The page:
Enbridge Energy Partners announced Thursday it will delay its controversial proposed Sandpiper oil pipeline through northern Minnesota.
In a filing Thursday with the Minnesota Public Utilities Commission, Enbridge said "it will no longer pursue the regulatory approvals necessary to construct Sandpiper in Minnesota."
The news was expected, after the Calgary-based company's investment last month in North Dakota's Bakken pipeline system, which put the future of the Sandpiper into doubt.
But Enbridge didn't go so far as to say the project was completely dead. President Mark Maki said the company could again propose the Sandpiper when oil production in North Dakota increases.
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"Bakken, we think, will grow as you see prices improve," he said. "When that happens, the solution may look different, but there's going to be a need for additional pipeline capacity out of that basin."
Because that's unlikely to occur within the company's five-year planning horizon, Maki said Enbridge decided to withdraw its application.
Enbridge first proposed the Sandpiper in 2013 to transport 225,00 barrels of crude oil per day from the Bakken region of North Dakota to the company's hub in Clearbrook, Minn. From there it would have carried 375,000 barrels per day to Superior, Wis.
It was originally forecast to go into service this year.
But the proposal ran into stiff resistance from environmental groups and Native American tribes, who objected to the proposed route across a swath of northern Minnesota rich in sensitive lakes and rivers, including the headwaters of the Mississippi River, where they argued a potential spill could be catastrophic.
Opponents proposed several alternate routes, and the Minnesota Court of Appeals ruled last year that an environmental impact statement had to be completed on the project before it could proceed.
Richard Smith, president of Friends of the Headwaters, said he was thrilled with Enbridge's decision.
"We always thought it was a bad idea for them to put a Bakken oil pipeline through Minnesota's headwaters lake country," he said. "And they finally acknowledged that."
Enbridge's Sandpiper project director Paul Eberth said the company, along with Marathon Petroleum, which was to be the project's main oil shipper, invested $800 million in the development.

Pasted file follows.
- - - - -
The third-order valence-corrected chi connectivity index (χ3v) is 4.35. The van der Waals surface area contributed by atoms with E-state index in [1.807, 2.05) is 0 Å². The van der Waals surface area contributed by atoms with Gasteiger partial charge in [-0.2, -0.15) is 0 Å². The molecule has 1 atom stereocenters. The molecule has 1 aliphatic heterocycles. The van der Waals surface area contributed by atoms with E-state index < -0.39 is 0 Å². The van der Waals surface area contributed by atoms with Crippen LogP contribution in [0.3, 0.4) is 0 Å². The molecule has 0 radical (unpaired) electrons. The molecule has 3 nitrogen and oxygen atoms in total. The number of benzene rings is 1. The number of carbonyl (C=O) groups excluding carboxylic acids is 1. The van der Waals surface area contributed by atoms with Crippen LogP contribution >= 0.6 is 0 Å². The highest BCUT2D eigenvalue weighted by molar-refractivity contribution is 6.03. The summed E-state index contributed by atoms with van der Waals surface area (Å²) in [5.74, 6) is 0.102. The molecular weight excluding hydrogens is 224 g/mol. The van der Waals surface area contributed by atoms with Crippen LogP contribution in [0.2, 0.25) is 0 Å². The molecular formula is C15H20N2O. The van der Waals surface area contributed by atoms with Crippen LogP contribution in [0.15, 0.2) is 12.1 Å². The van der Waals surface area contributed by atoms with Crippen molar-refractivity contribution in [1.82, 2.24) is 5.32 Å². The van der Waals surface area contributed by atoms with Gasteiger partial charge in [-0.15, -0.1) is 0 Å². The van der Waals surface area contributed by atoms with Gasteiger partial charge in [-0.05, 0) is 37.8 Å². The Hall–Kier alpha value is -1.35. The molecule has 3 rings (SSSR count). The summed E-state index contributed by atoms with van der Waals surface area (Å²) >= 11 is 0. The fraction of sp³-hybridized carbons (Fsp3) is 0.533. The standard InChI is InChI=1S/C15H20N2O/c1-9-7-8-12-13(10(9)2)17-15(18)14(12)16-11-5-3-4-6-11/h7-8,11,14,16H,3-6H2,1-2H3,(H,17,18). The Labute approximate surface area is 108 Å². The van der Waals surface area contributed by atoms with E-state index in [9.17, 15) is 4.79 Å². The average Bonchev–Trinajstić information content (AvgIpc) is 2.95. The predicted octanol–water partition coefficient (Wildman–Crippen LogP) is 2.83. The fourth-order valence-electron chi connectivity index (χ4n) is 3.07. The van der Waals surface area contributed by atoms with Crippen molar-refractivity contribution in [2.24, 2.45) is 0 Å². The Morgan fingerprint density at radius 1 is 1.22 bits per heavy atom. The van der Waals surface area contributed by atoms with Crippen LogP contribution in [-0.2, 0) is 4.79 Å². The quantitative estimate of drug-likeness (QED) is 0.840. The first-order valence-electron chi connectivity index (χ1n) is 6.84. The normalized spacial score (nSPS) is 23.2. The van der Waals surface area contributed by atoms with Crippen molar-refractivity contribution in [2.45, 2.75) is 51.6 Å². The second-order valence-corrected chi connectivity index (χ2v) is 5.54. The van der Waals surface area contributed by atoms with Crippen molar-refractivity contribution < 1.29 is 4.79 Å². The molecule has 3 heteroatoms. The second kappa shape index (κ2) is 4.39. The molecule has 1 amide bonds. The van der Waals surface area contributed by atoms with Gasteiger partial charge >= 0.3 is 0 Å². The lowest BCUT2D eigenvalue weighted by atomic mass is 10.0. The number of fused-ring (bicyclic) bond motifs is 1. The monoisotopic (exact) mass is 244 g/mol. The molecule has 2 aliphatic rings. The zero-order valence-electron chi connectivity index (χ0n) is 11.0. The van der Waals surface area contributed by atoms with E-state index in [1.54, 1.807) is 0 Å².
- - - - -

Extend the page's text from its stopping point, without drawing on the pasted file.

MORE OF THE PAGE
Now, Enbridge says it no longer needs Sandpiper, after a $1.5 billion investment in the Bakken Pipeline system was finalized.
That project includes two pipelines running from North Dakota to Illinois and Gulf Coast refineries, bypassing Minnesota. One of them is the Dakota Access Pipeline, which has been the subject of protests by Indian tribes concerned about the line's crossing of the Missouri River.
Enbridge officials said they expect the Dakota Access Pipeline to go into service by the end of 2016.
Enbridge and Marathon Petroleum will each own 49 percent of the project.
Enbridge said its decision to drop Sandpiper does not affect its plan to replace its existing Line 3, which carries crude from the oil sands region of Alberta, Canada.
In this week's regulatory filing, the company said the termination notice "applies only to activities related to preparation of the Sandpiper EIS. Preparation of the EIS for Enbridge's Line 3 Replacement Project should proceed."
By replacing the aging pipeline, Enbridge plans to boost the line's capacity back up to 760,000 barrels per day.
The company's preferred route for Line 3 follows part of the same proposed path for Sandpiper, near lakes and rivers in northern Minnesota.
"It's a little bit surprising to us that, given they understand a Bakken oil pipeline through the lake country is not necessarily a good idea," said Friends of the Headwaters' Smith, "that they would think a tar sands pipeline would be a good idea to go through our lake country."
But Enbridge's Paul Eberth said he didn't expect delays. He predicted construction could begin in late 2017.
"We are optimistic that the regulatory process now as it's been recast following the legal action on Sandpiper, will be a good process," he said.